It’s hard to overestimate the importance of a good photographic dance image!
I’ve looked at hundreds of dance photos over the years . Some good, many bad, and a few great. The great ones are fascinating.
As a child, I was given a book with many photos of the great Russian ballerina, Anna Pavlova. I poured over those evocative images, taking in every detail, as if I could make the images come to life by simply staring at them. I was fascinated by the lines of Pavlova’s body, her pointe, and her gorgeous costumes.
Just what makes a powerful photographic image? Is it the charisma of the artist or the talent of the photographer? Or both?
How do you capture in two dimensions, the intensity, sight, emotions and sound of a live performance? Maybe it’s never captured, but only conveyed. Yet, if the photographic image is strong enough, it will be thrilling each time it is viewed.
Some photographers work primarily in their studios, where they can control the lighting and the variables. Lois Greenfield’s photos come to mind. Like many of her pictures, the photo above is a uniquely photographic event. It only exists for a 500th of a second. Without the help of her sophisticated camera and knowing eye, we would miss this glorious moment. Greenfield’s captivating photos helped to broaden audiences for dance.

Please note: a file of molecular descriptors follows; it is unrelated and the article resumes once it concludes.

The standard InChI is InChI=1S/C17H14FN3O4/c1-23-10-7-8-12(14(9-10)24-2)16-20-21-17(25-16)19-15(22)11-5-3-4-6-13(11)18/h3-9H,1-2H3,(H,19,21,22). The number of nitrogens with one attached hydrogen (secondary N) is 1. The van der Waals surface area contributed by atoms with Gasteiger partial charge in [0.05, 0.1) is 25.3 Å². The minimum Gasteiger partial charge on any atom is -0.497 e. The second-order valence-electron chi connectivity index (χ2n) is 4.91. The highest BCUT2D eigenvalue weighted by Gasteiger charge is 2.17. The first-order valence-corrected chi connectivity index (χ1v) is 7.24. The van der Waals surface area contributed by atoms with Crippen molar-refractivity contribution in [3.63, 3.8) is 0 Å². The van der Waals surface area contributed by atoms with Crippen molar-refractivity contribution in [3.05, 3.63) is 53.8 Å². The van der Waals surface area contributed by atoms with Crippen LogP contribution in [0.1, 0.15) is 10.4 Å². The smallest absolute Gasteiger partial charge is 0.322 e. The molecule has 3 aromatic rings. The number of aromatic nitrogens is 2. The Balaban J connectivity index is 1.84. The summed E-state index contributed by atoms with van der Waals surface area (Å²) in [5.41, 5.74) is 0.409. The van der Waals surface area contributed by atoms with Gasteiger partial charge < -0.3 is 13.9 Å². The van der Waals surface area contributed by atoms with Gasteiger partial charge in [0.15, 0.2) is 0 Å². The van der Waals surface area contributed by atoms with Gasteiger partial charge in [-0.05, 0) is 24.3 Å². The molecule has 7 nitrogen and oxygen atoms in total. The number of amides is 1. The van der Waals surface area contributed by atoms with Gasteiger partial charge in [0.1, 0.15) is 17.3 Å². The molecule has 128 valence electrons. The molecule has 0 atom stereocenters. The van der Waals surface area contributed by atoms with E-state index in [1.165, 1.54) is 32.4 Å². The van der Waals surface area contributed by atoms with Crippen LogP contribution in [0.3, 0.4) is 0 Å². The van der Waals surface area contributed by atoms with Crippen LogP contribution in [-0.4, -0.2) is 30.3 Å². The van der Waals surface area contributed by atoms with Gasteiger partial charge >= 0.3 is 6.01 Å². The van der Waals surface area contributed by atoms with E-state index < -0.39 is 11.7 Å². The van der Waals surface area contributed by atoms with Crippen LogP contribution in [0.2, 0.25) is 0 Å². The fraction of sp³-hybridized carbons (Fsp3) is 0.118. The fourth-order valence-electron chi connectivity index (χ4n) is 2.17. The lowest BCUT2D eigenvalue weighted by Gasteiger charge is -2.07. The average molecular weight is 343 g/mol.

The maxim that “Sex sells” is nothing new. Most importantly, images of scantily clad beautiful bodies are irresistible eye candy, from generation to generation.
Following are a series from past SUMMERDANCE events, photos taken by David Bazemore during SUMMERDANCE/DANCEWORKS performances. Do I make my point?
Perhaps my favorite images are those of exuberant dancers just doing the thing they love best. Below is a studio shot of Tamango that will always call me back.